A Catholic dictionary for pastoral planning

As we enter into a more public phase of the archdiocese’s pastoral planning process, I want to review some language. This may seem elementary, but it is important that when we hear and use certain words, we operate with common definitions.

The Ratzingerian constants and the maintenance of harmony in the church

Some years ago, my friend Msgr. Francis Mannion wrote an article concerning the three essential features of the eucharistic liturgy — namely, the priest, the rite and the people. When these elements are in proper balance, rightly ordered liturgy obtains. Further, from these categories, he argued, we can discern the three typical distortions of the liturgy: clericalism (too much of the priest), ritualism (a fussy hyper-focus on the rite) and congregationalism (a disproportionate emphasis on the people). It was one of those observations that just manages to spread light in every direction.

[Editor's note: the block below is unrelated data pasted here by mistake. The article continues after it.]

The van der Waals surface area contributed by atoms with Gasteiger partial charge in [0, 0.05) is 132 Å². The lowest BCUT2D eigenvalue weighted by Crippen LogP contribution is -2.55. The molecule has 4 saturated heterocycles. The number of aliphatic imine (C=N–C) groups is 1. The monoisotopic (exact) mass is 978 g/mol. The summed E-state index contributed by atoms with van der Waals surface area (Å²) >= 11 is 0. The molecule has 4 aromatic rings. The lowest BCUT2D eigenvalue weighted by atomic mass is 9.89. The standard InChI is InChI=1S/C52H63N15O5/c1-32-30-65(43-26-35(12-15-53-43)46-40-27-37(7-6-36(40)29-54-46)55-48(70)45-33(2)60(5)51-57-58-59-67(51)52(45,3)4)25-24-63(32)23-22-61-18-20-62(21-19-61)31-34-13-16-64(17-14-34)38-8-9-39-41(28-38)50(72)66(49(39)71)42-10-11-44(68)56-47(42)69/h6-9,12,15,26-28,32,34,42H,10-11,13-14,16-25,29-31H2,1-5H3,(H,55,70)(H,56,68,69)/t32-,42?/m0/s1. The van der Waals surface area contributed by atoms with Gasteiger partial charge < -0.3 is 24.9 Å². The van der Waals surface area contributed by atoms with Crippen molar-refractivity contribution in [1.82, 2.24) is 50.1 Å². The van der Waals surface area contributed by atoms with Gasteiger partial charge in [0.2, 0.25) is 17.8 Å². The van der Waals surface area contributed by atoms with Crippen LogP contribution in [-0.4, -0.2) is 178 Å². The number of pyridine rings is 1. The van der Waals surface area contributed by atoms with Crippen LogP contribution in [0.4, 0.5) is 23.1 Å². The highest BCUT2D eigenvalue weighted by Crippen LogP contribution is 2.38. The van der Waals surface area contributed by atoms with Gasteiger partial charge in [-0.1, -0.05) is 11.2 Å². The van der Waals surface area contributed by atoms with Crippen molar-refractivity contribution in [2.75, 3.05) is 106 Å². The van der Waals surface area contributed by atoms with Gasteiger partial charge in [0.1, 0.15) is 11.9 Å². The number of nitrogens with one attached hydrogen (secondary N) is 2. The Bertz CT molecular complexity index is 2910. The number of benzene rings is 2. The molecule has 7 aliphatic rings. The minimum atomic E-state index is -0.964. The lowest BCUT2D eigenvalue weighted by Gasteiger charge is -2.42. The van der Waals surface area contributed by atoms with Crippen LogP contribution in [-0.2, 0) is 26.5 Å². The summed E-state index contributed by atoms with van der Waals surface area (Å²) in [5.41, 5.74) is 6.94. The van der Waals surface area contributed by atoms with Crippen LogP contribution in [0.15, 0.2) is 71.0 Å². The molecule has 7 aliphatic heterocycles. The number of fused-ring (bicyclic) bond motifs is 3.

Soup’s on!

Christine Schoeler warms souls with her soup ministry and joy-filled spirit

Spinoza, secularism and the challenge of evangelization

During this Christmas holiday, I’ve been reading Anthony Gottlieb’s breezy and enjoyable history of modern philosophy, entitled The Dream of Enlightenment. Throughout his treatment of such figures as Descartes, Hobbes, Locke and Voltaire, Gottlieb reveals his own rather strong bias in favor of the rationalism and anti-supernaturalism advocated by these avatars of modern thought. Toward the end of his chapter on Spinoza, Gottlieb avers that what he calls “the religion of Spinozism” is more or less identical to the secularist worldview espoused by so many in the West today, including himself.

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